After breaking his glasses, he has an identity crisis—what style of frame to select to make him more mysterious than just “a man who wears glasses?” The choice is thick, boxy black to conceal his features so people might be intrigued to know his real face.
Satisfied, he returns to his native city of V. after years away with the set purpose of finding the love of his younger life. On a very crowded Sunday stroll, the traditional passeggiata, he thinks he glimpses her, but he fears with his heavy framed glasses, she’ll never recognize him. He removes them; all is a blur. She is gone. He leaves V. forever.
Rizzoli finishes the story and starts closing the upright book. What! The hell is this!! PRINT is loose! he notes with fright, as he watches letters fall out of the book’s pages, swirling down onto the light-yellow carpet to settle in clusters and flecks at his feet.
A deep pain engulfs him with the shock of seeing all the fallen letters that only seconds ago made up the author’s uniquely original fifteen short stories!
Son-of-a bitch! Giving into this hurtful loss, he somehow feels that this book’s intention all along was to personally target me. Why? He flips through the pages to see if he can find, maybe a few words, a letter. Nothing. Book had no mercy.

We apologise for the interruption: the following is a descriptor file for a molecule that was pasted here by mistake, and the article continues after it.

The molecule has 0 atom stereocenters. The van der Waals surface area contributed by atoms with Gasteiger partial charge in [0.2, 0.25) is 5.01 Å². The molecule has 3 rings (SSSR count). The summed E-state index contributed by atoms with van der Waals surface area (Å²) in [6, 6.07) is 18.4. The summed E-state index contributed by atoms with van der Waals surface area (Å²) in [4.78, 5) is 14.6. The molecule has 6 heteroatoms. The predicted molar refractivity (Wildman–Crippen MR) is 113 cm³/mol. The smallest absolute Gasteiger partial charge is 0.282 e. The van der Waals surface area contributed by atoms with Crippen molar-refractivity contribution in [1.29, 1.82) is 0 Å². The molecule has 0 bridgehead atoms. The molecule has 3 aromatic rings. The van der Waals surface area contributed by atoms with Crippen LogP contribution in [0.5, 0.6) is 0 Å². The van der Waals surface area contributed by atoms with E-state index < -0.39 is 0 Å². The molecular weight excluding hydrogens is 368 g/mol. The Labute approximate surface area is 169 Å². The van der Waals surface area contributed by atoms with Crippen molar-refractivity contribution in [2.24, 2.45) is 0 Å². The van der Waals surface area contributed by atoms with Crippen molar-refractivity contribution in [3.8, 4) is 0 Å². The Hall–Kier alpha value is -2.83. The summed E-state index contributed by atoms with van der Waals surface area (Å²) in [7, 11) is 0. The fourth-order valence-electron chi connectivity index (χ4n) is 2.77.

He gets a hand broom and dustpan, then sweeps and sweeps until he’s emptied all the fallen alphabet letters into a small brown paper bag. He puts this bag in a large, lined straw wastebasket. He opens out the blank-page book and puts it inside the bag of useless letters, then covers over all of it with newspaper pages.
Tomorrow I’ll take it to the outside garbage. So Phoenicia doesn’t find it ruined and me not able to explain it.
The next morning, he and his beloved are at the kitchen table having their coffee and muffins when Phoenicia asks with an engaging smile. “So, when did we start leaving books strewn on the floor in this household?”